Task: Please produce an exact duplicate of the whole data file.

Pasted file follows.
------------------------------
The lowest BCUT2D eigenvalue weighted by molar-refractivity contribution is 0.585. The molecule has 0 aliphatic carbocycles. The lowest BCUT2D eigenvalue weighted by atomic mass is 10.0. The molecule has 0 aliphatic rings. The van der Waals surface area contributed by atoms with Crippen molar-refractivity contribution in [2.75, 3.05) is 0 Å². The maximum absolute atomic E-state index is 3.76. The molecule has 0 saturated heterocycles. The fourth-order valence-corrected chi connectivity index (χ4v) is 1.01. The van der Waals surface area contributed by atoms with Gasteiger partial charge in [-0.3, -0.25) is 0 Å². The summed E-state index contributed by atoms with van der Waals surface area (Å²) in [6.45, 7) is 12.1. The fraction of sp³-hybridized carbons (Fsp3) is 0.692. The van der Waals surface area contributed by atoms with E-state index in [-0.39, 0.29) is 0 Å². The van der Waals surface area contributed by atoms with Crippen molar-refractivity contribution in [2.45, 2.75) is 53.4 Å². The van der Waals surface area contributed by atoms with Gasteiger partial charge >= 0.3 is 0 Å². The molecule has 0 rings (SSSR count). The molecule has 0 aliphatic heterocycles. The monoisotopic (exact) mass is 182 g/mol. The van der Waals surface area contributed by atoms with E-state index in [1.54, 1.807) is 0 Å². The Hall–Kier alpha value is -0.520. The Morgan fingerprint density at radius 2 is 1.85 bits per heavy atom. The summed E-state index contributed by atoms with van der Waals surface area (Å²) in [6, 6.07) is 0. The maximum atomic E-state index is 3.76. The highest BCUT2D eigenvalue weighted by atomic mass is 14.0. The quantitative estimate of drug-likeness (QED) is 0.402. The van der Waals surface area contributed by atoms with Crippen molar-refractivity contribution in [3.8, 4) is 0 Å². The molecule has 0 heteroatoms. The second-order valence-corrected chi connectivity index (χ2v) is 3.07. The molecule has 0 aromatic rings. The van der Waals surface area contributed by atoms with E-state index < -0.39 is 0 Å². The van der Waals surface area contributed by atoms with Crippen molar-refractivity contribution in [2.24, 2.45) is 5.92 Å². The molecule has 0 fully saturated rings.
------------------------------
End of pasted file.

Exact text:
The lowest BCUT2D eigenvalue weighted by molar-refractivity contribution is 0.585. The molecule has 0 aliphatic carbocycles. The lowest BCUT2D eigenvalue weighted by atomic mass is 10.0. The molecule has 0 aliphatic rings. The van der Waals surface area contributed by atoms with Crippen molar-refractivity contribution in [2.75, 3.05) is 0 Å². The maximum absolute atomic E-state index is 3.76. The molecule has 0 saturated heterocycles. The fourth-order valence-corrected chi connectivity index (χ4v) is 1.01. The van der Waals surface area contributed by atoms with Gasteiger partial charge in [-0.3, -0.25) is 0 Å². The summed E-state index contributed by atoms with van der Waals surface area (Å²) in [6.45, 7) is 12.1. The fraction of sp³-hybridized carbons (Fsp3) is 0.692. The van der Waals surface area contributed by atoms with E-state index in [-0.39, 0.29) is 0 Å². The van der Waals surface area contributed by atoms with Crippen molar-refractivity contribution in [2.45, 2.75) is 53.4 Å². The van der Waals surface area contributed by atoms with Gasteiger partial charge >= 0.3 is 0 Å². The molecule has 0 rings (SSSR count). The molecule has 0 aliphatic heterocycles. The monoisotopic (exact) mass is 182 g/mol. The van der Waals surface area contributed by atoms with E-state index in [1.54, 1.807) is 0 Å². The Hall–Kier alpha value is -0.520. The Morgan fingerprint density at radius 2 is 1.85 bits per heavy atom. The summed E-state index contributed by atoms with van der Waals surface area (Å²) in [6, 6.07) is 0. The maximum atomic E-state index is 3.76. The highest BCUT2D eigenvalue weighted by atomic mass is 14.0. The quantitative estimate of drug-likeness (QED) is 0.402. The van der Waals surface area contributed by atoms with Crippen molar-refractivity contribution in [3.8, 4) is 0 Å². The molecule has 0 heteroatoms. The second-order valence-corrected chi connectivity index (χ2v) is 3.07. The molecule has 0 aromatic rings. The van der Waals surface area contributed by atoms with E-state index < -0.39 is 0 Å². The van der Waals surface area contributed by atoms with Crippen molar-refractivity contribution in [2.24, 2.45) is 5.92 Å². The molecule has 0 fully saturated rings.